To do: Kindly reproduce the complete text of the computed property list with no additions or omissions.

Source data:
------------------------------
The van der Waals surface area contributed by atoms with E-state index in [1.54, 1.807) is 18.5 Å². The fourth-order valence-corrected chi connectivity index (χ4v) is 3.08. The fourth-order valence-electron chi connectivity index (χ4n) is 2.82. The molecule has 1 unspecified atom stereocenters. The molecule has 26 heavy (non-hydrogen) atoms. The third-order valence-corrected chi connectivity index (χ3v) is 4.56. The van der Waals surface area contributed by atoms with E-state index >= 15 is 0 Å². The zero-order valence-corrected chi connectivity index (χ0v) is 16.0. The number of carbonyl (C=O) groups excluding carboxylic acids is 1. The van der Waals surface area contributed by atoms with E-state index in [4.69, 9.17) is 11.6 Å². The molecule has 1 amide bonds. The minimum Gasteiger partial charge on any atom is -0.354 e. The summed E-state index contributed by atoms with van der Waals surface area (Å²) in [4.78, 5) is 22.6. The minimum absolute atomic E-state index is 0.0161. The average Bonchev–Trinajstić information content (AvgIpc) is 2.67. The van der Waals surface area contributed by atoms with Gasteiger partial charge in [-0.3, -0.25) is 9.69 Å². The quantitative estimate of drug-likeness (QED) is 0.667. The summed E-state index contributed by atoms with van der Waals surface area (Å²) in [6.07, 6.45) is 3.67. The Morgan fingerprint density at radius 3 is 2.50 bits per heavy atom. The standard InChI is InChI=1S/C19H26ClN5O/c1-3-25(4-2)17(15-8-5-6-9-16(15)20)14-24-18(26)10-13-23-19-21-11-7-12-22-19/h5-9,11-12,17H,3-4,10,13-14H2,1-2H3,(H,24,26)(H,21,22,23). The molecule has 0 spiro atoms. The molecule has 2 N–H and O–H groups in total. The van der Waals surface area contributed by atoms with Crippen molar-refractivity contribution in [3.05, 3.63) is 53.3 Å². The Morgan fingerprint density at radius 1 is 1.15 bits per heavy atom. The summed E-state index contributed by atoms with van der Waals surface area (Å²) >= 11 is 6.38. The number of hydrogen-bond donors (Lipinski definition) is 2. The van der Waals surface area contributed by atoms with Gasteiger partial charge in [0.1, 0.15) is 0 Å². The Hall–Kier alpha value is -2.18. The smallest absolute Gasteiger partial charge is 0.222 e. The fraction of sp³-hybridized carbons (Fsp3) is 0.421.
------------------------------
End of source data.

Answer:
The van der Waals surface area contributed by atoms with E-state index in [1.54, 1.807) is 18.5 Å². The fourth-order valence-corrected chi connectivity index (χ4v) is 3.08. The fourth-order valence-electron chi connectivity index (χ4n) is 2.82. The molecule has 1 unspecified atom stereocenters. The molecule has 26 heavy (non-hydrogen) atoms. The third-order valence-corrected chi connectivity index (χ3v) is 4.56. The van der Waals surface area contributed by atoms with E-state index >= 15 is 0 Å². The zero-order valence-corrected chi connectivity index (χ0v) is 16.0. The number of carbonyl (C=O) groups excluding carboxylic acids is 1. The van der Waals surface area contributed by atoms with E-state index in [4.69, 9.17) is 11.6 Å². The molecule has 1 amide bonds. The minimum Gasteiger partial charge on any atom is -0.354 e. The summed E-state index contributed by atoms with van der Waals surface area (Å²) in [4.78, 5) is 22.6. The minimum absolute atomic E-state index is 0.0161. The average Bonchev–Trinajstić information content (AvgIpc) is 2.67. The van der Waals surface area contributed by atoms with Gasteiger partial charge in [-0.3, -0.25) is 9.69 Å². The quantitative estimate of drug-likeness (QED) is 0.667. The summed E-state index contributed by atoms with van der Waals surface area (Å²) in [6.07, 6.45) is 3.67. The Morgan fingerprint density at radius 3 is 2.50 bits per heavy atom. The standard InChI is InChI=1S/C19H26ClN5O/c1-3-25(4-2)17(15-8-5-6-9-16(15)20)14-24-18(26)10-13-23-19-21-11-7-12-22-19/h5-9,11-12,17H,3-4,10,13-14H2,1-2H3,(H,24,26)(H,21,22,23). The molecule has 0 spiro atoms. The molecule has 2 N–H and O–H groups in total. The van der Waals surface area contributed by atoms with Crippen molar-refractivity contribution in [3.05, 3.63) is 53.3 Å². The Morgan fingerprint density at radius 1 is 1.15 bits per heavy atom. The summed E-state index contributed by atoms with van der Waals surface area (Å²) >= 11 is 6.38. The number of hydrogen-bond donors (Lipinski definition) is 2. The van der Waals surface area contributed by atoms with Gasteiger partial charge in [0.1, 0.15) is 0 Å². The Hall–Kier alpha value is -2.18. The smallest absolute Gasteiger partial charge is 0.222 e. The fraction of sp³-hybridized carbons (Fsp3) is 0.421.